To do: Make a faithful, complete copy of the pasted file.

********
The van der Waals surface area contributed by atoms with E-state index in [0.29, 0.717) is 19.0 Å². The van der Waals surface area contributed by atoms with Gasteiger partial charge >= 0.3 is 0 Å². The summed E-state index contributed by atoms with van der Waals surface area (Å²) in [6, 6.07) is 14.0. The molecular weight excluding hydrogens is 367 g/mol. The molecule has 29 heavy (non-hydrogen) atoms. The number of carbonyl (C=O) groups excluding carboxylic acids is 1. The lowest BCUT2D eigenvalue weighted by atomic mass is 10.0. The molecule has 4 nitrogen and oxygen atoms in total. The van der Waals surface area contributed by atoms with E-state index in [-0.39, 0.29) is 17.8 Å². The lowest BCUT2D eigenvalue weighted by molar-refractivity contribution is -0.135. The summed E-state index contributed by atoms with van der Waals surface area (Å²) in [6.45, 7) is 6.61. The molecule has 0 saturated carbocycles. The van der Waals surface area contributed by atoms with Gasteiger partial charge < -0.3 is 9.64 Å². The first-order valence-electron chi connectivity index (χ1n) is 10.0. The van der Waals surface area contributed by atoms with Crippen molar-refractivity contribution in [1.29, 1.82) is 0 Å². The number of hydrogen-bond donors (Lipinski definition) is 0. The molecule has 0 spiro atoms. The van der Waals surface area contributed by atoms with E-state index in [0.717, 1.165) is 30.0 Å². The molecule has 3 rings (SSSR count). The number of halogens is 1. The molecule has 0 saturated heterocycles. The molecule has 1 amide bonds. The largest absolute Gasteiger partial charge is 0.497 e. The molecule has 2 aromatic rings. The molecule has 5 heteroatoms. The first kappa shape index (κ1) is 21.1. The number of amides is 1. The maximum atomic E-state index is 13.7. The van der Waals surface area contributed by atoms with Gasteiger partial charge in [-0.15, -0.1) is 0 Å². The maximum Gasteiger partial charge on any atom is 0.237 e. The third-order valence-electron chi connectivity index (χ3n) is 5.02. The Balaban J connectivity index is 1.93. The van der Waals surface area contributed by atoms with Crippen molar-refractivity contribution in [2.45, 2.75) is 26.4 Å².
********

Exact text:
The van der Waals surface area contributed by atoms with E-state index in [0.29, 0.717) is 19.0 Å². The van der Waals surface area contributed by atoms with Gasteiger partial charge >= 0.3 is 0 Å². The summed E-state index contributed by atoms with van der Waals surface area (Å²) in [6, 6.07) is 14.0. The molecular weight excluding hydrogens is 367 g/mol. The molecule has 29 heavy (non-hydrogen) atoms. The number of carbonyl (C=O) groups excluding carboxylic acids is 1. The lowest BCUT2D eigenvalue weighted by atomic mass is 10.0. The molecule has 4 nitrogen and oxygen atoms in total. The van der Waals surface area contributed by atoms with E-state index in [-0.39, 0.29) is 17.8 Å². The lowest BCUT2D eigenvalue weighted by molar-refractivity contribution is -0.135. The summed E-state index contributed by atoms with van der Waals surface area (Å²) in [6.45, 7) is 6.61. The molecule has 0 saturated carbocycles. The van der Waals surface area contributed by atoms with Gasteiger partial charge < -0.3 is 9.64 Å². The first-order valence-electron chi connectivity index (χ1n) is 10.0. The van der Waals surface area contributed by atoms with Crippen molar-refractivity contribution in [1.29, 1.82) is 0 Å². The number of hydrogen-bond donors (Lipinski definition) is 0. The molecule has 0 spiro atoms. The van der Waals surface area contributed by atoms with E-state index in [0.717, 1.165) is 30.0 Å². The molecule has 3 rings (SSSR count). The number of halogens is 1. The molecule has 0 saturated heterocycles. The molecule has 1 amide bonds. The largest absolute Gasteiger partial charge is 0.497 e. The molecule has 2 aromatic rings. The molecule has 5 heteroatoms. The first kappa shape index (κ1) is 21.1. The number of amides is 1. The maximum atomic E-state index is 13.7. The van der Waals surface area contributed by atoms with Gasteiger partial charge in [-0.15, -0.1) is 0 Å². The maximum Gasteiger partial charge on any atom is 0.237 e. The third-order valence-electron chi connectivity index (χ3n) is 5.02. The Balaban J connectivity index is 1.93. The van der Waals surface area contributed by atoms with Crippen molar-refractivity contribution in [2.45, 2.75) is 26.4 Å².